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How Shall I Keep from Singing? History or Allegory?

Magic_Toenail

Is it official from Elfmom that the events in"How Shall I Keep From Singing" are actual history, or an allegorical tale spun by Timmain and the Palace Spirits to teach Rayek about the dangers of Pride in the form of his doppleganger Haken?
One one hand it makes sense for there to be only 8 survivors, but on the other it beggars belief that the Gliders (and presumably the Sun Folk and the Wave Dancers) were all descended from only 3 elves. Any thoughts?

MultiMEDEA

RP has stated before that the stories are canon and, therefore, history. Which, I suppose makes it as valid as any other Wolfrider history in the comics.

Magic_Toenail

If you have Rogue's Challange though, the linking art says Rayek doesn't know whether the story is a fact, a dream or a fable.

lunakat

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One one hand it makes sense for there to be only 8 survivors,


Why? There were a lot of coneheads in that ship.



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but on the other it beggars belief that the Gliders (and presumably the Sun Folk and the Wave Dancers) were all descended from only 3 elves. Any thoughts?



For that reason alone, I'd say it's myth. Or maybe those eight elves started the Wolfriders. Maybe different groups started the sunfolk and the gliders. Maybe Rayek heard the story from Pike or Skywise, and therefore thought it might be myth.

Magic_Toenail

It makes sense that there were few survivors rather than many in that why didn't the Coneheads all stick together saftey in numbers and all that. rather than small groups going their seperate ways.I know they scattered after the initial chaos, but the forest couldn't have been THAT large that they couldn't find each other again after the coast was clear. I personally think it was more than 8 (you have at least Rellah and Samael to account for) though.

Vojira

I take it as a bit of both.

I don't buy the 'only 8 survived' because we do see shadows of the others.

Magic_Toenail

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I take it as a bit of both.
I don't buy the 'only 8 survived' because we do see shadows of the others.

Really, I'll have to look again. Odd that the shadows didn't contact the 8 though after the coast was clear. I'd like there to be lots of High One survivors myself for fan story purposes.

Vojira

They're literary background characters.

Look behind Kaslen.
http://www.elfquest.com/comic_viewer.php?fd=/gallery/OnlineComics/HY/HY06/_Hidden%20Years%20-%206_page=1#_17#
I honestly take Timmain being the only one left as a way to make the Wolfrider hyper special.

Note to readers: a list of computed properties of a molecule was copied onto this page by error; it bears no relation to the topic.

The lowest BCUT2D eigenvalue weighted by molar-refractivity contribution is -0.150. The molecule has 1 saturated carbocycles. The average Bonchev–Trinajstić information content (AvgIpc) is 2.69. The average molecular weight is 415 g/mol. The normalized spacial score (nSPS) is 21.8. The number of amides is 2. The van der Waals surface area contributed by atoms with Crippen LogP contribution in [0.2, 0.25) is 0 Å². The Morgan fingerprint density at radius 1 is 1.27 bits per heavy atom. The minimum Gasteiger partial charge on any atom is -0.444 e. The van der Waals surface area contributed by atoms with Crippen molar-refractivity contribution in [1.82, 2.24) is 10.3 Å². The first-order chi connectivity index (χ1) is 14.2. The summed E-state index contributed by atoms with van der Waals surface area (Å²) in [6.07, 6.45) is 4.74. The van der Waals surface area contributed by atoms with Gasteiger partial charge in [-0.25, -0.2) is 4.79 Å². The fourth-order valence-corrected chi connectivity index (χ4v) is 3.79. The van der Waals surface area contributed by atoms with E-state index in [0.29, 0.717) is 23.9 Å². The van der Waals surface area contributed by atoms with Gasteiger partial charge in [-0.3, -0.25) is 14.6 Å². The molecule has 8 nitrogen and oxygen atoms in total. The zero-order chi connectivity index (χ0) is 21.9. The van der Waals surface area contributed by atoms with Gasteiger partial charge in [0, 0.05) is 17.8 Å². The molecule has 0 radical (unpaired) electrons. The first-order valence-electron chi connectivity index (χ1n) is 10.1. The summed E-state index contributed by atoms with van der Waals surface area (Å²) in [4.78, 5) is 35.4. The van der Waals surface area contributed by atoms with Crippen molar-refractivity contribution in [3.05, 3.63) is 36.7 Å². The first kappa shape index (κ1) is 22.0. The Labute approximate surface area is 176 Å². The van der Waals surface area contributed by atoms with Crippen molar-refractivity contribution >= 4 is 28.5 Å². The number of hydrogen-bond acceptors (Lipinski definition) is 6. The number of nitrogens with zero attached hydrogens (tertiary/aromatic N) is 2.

Magic_Toenail

I can't tell if they are seperate characters or the shadows of Haken and the other High Ones. If they are seperate characters it's just bizzare that they didn't try to contact the others since they were close enough to see and hear them!!

Startear

If they are shadows then they are very odd. They do not follow the movement of the Eight.

Vojira

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I can't tell if they are seperate characters or the shadows of Haken and the other High Ones. If they are seperate characters it's just bizzare that they didn't try to contact the others since they were close enough to see and hear them!!

It's other High Ones, but further back in the cave. They're likely fully aware that the surviving of the Nine are there. They're just busy tending to their wounds, talking to the person they're sitting next to, helping others who are more hurt then themselves. Lots of them could be in shock over the killings and didn't talk to anybody.

You basically have to regard them as unimportent characters. They have no role to play in this story whatsoever. They are show as shadows, just to show the humans didn't kill of every body. Timmain's group is the focus because they are the ones that started the Wolfriders.

Startear

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Lost of them could be in shock over the killings and didn't talk to anybody.




In the Blood of Ten Chief’s anthologies there were numerous examples of the High Ones or their children who eventually slipped into an apathetic state. Some of the examples are no longer canon, while others are not. Even the pure-blooded and some High Ones who in Timmorn’s time hunted (Valloa/Murrel and Enlet comes to my mind) did after a time stop doing that (though that may of course be the product of The Hunt and other wolf-blooded elves did it better.)

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It makes sense that there were few survivors rather than many in that why didn't the Coneheads all stick together safety in numbers and all that. rather than small groups going their seperate ways. I know they scattered after the initial chaos, but the forest couldn't have been THAT large that they couldn't find each other again after the coast was clear.




But we do not know how far they fled. Some groups may just have been out of sending range, if they even tried sending after others.



Aside from that fact, I do find it hard to believe that the named High Ones in How Shall I Keep from Singing were the only elves to survive, nor that they are the forefathers of all groups. Sure, it is possible that Haken and Gibra were the ancestors of the Gliders, but I hardly believe those two alone could have started such a large tribe alone. It was confirmed that the Rootless Ones are an off-shoot group from The Gliders, and thus Haken are theirs too, but not as sole ancestor.



Lastly I think it is more fun to regard the other elf tribes as not hundred percent connected. There is more magic to the storytelling in that way.

Magic_Toenail